Rotary helps preserve Hyde Park trail The Hyde Park Rotary Club met on September 17 to work on improvements to the Winnakee Nature Preserve trailhead in Hyde Park. Joining in this voluntary effort were Stephen Woodcock, general manager of Adams Fair Acre Farm Landscaping, and Adam’s landscaper, Janet Chapman. In 2005, the Hyde Park Rotary Club adopted the trailhead as a service project to commemorate the centennial celebration of Rotary International. Courtesy photo. Hudson valley news | editorial@thehudsonvalleynews.com | September 25, 2013 {15}


around town

Clinton by ray oberly

Church Luncheon for Seniors The Evangelical Free Church of Clinton Corners has restarted their luncheons and invites all area seniors, 60 years of age or older, to attend a free luncheon on Tuesday, October 1 at noon. Come and socialize with your friends and neighbors. The church is located at 20 Shepherds Way in Clinton Corners. For more information or to RSVP, please call the office at 845-266-5310.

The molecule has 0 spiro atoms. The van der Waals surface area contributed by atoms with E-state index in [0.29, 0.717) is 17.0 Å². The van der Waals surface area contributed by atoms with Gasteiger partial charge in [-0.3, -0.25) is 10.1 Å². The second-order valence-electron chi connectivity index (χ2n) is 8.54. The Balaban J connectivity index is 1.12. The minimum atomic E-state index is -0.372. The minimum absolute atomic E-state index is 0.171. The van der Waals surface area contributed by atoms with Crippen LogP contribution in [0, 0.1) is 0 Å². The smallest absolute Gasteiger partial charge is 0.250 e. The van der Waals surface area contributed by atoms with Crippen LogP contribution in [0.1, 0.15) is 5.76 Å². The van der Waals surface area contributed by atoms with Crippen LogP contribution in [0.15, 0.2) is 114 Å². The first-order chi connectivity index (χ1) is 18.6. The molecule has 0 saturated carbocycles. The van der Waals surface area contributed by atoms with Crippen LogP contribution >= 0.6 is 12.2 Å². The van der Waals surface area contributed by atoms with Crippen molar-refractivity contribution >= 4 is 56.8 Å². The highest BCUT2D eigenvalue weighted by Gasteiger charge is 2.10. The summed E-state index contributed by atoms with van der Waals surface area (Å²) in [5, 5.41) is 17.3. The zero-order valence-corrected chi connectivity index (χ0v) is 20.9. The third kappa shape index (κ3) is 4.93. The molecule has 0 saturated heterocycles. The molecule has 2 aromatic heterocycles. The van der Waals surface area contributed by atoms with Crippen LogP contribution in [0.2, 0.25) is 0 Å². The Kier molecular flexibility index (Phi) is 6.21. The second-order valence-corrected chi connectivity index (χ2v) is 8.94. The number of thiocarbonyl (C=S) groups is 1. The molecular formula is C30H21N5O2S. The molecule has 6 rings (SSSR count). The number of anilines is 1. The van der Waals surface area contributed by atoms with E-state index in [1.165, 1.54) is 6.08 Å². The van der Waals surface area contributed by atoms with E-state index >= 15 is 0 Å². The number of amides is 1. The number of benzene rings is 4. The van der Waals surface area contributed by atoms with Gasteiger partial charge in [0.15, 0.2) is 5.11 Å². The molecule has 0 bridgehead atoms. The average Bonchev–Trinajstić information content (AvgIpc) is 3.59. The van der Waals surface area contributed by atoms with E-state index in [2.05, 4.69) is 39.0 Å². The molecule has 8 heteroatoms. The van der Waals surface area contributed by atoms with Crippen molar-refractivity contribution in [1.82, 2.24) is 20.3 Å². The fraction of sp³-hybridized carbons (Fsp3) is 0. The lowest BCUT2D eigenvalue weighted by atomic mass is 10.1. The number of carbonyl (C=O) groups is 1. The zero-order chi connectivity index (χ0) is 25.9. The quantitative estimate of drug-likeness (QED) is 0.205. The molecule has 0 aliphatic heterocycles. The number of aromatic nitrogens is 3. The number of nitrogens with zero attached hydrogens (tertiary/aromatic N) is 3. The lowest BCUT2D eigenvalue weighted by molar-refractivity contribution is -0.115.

Motorcycle Benefit Ride The Pine Plains FFA is holding their third anual Motorcycle Benefit Ride on Saturday, October 5 (rain date Sunday, October 6). Do you have an antique car or hot rod? If yes, and you want to join the motorcycles, come and participate in the ride, food and fun. The cost is $20 per rider and $10 per passenger and the ride starts at the Stissing Mountain Junior and Senior High School at 2829 Church Street, Pine Plains. If you do not have a ride, meet us anyway at Lia’s Mountain View Restaurant (just south of Pine Plains) to meet the riders. For more information, rain cancellation notification, and to preregister, contact Tosca Sweeney at toscaeye@yahoo.com or Lisa Sweeney at sweeneylisa8@gmail.com. You can also visit the event on Facebook at 3rd Annual FFA Motorcycle Benefit Ride.